Port Kent is one of the few seasonal-only Amtrak stations and is a stop on the Adirondack only when the one hour ferry across Lake Champlain to Burlington, Vermont is in operation. The station is open from about Memorial Day to Columbus Day when the Ferry Operates. It is by far the least used Amtrak station in New York State with 692 passengers in FY 2011. It does beat some of the year-round Triweekly stations on the Sunset Limited and Cardinal, along with North Philadelphia (served only on weekdays). There are also a few houses surrounding the station in the community of Port Kent. When I got off at the station to catch the ferry (with 8 round-trip crossings in the summer and 4 in the fall) to Burlington, $5.05 one-way, there were two other passengers, one was also taking the ferry and the other was simply visiting family on the New York side. The ferry dock does include some amenities in simple wooden buildings for passengers waiting for the ferry (or train) with restrooms, a Vermont gift shop, snack counter with good soft-serve ice cream (and tired looking hot dogs), and enough tourism maps and shelters containing them to get buried in.
The stop was first served during the Summer of 1977 and boasts one of the best views of any Amtrak station I know of located on a bluff with the platform facing Lake Champlain about 150 feet above the lake. It consists of a very short, one-car modern low-level platform (from Recovery act funds) just south of the grade-crossing with Front Street (NYS-373). The Welcome to New York signs are just west of the station for arriving ferry (and Amtrak passengers although they have never left the state). The new platform is high enough that no yellow stool is required, the conductor always just opens one door (including the trap) for the few passengers getting on and off at the station. The platform is surrounded on three sides (the platform edge and the narrower two sides) by tactile warning strips. Along it coming from the grade crossing is first a modern silver station sign. This is followed by the standard brown wheelchair lift enclosure. Next is the platforms nice large, wooden brown open air shelter built in about 1989 (Great American Stations). Beneath the shelter are three benches. There are two more port kent signs hanging from each end with yellow letters on a brown background. There is also a telephone hanging from one of the wooden posts of the shelter. At the southern end of the platform are modern paved wheelchair parking spaces (with a no parking zone between them, to make them van accessible) that end right beyond the platform. To reach them is a gravel driveway around the platform to a few more unmarked parking spaces.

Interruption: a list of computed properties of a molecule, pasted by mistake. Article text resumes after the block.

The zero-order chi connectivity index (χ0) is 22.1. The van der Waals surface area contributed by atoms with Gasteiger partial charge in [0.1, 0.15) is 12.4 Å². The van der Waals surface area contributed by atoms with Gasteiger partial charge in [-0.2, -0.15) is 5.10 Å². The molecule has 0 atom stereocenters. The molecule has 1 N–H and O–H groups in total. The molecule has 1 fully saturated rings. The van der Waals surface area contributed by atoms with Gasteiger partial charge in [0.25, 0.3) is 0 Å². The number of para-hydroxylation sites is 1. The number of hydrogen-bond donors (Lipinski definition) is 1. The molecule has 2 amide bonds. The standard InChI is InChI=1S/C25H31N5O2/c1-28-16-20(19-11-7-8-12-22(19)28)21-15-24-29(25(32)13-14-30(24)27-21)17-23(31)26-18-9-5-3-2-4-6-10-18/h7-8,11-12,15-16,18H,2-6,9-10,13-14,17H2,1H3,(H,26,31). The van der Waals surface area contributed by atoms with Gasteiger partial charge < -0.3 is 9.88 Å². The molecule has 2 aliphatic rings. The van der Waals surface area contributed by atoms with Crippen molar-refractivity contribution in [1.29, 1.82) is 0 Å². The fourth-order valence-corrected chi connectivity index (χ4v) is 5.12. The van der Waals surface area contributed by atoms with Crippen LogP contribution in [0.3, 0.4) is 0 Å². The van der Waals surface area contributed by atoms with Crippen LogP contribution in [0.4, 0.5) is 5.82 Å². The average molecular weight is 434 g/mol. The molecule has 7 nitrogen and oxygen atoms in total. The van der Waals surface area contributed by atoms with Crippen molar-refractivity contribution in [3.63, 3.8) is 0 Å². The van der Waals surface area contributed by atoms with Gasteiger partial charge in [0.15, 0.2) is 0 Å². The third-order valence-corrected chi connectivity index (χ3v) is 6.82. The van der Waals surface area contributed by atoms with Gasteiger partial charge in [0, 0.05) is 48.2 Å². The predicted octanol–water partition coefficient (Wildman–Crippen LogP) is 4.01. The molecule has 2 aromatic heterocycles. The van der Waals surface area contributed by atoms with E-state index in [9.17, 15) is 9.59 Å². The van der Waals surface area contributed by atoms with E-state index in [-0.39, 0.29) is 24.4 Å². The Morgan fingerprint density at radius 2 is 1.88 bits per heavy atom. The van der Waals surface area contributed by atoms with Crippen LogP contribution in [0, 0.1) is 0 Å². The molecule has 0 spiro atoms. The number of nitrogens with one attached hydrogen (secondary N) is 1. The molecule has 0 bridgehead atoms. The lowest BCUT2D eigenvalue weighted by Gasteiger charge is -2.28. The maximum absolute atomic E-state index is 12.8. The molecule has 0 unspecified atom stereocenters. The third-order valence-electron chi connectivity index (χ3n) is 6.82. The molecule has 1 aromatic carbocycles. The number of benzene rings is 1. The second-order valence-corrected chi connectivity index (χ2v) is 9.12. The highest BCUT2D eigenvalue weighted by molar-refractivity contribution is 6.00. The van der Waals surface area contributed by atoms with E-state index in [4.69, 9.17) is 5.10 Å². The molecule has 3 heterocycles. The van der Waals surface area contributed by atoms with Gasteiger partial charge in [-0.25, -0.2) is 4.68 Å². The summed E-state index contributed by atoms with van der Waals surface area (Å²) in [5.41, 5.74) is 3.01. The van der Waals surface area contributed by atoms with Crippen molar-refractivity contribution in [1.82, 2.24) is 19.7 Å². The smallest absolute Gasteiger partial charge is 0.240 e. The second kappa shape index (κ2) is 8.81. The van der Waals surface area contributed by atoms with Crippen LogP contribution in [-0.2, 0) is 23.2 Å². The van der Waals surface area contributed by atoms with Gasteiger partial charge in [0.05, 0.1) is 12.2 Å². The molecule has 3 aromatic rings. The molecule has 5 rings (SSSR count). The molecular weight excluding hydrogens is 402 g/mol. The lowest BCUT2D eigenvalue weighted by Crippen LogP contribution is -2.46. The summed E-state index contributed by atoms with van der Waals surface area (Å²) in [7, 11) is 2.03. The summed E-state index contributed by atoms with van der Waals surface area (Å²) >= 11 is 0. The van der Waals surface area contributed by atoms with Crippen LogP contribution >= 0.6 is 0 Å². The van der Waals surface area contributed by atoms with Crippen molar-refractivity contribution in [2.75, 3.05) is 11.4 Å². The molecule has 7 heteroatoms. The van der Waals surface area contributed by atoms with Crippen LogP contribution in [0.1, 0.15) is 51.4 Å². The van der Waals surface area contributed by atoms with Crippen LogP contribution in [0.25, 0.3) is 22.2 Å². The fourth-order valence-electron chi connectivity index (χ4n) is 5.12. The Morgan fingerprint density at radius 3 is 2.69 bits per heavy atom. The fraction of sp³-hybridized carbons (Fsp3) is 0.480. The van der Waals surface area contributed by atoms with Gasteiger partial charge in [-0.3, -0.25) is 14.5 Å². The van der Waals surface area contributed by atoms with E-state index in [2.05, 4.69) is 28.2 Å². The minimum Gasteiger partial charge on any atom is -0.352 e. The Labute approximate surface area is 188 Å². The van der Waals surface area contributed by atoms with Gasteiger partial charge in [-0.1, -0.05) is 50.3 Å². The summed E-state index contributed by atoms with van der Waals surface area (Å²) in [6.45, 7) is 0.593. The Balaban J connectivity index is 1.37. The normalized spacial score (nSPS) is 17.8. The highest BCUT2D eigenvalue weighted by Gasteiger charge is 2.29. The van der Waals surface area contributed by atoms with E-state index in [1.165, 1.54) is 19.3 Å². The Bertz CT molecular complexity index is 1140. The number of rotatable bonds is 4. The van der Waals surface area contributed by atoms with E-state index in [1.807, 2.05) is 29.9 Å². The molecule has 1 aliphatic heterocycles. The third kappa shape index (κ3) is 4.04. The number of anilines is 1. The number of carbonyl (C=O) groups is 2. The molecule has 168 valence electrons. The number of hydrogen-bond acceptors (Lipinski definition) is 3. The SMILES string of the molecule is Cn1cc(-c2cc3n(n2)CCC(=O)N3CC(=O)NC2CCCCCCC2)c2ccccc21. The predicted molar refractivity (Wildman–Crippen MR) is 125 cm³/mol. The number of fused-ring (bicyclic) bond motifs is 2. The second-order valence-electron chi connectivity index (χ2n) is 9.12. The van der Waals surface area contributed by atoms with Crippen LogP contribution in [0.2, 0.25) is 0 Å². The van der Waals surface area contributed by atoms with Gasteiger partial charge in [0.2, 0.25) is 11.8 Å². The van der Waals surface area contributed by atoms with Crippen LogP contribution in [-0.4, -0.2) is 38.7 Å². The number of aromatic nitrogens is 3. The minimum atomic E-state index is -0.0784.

All photos taken on 14 August, 2012
Last Updated: 15 August, 2011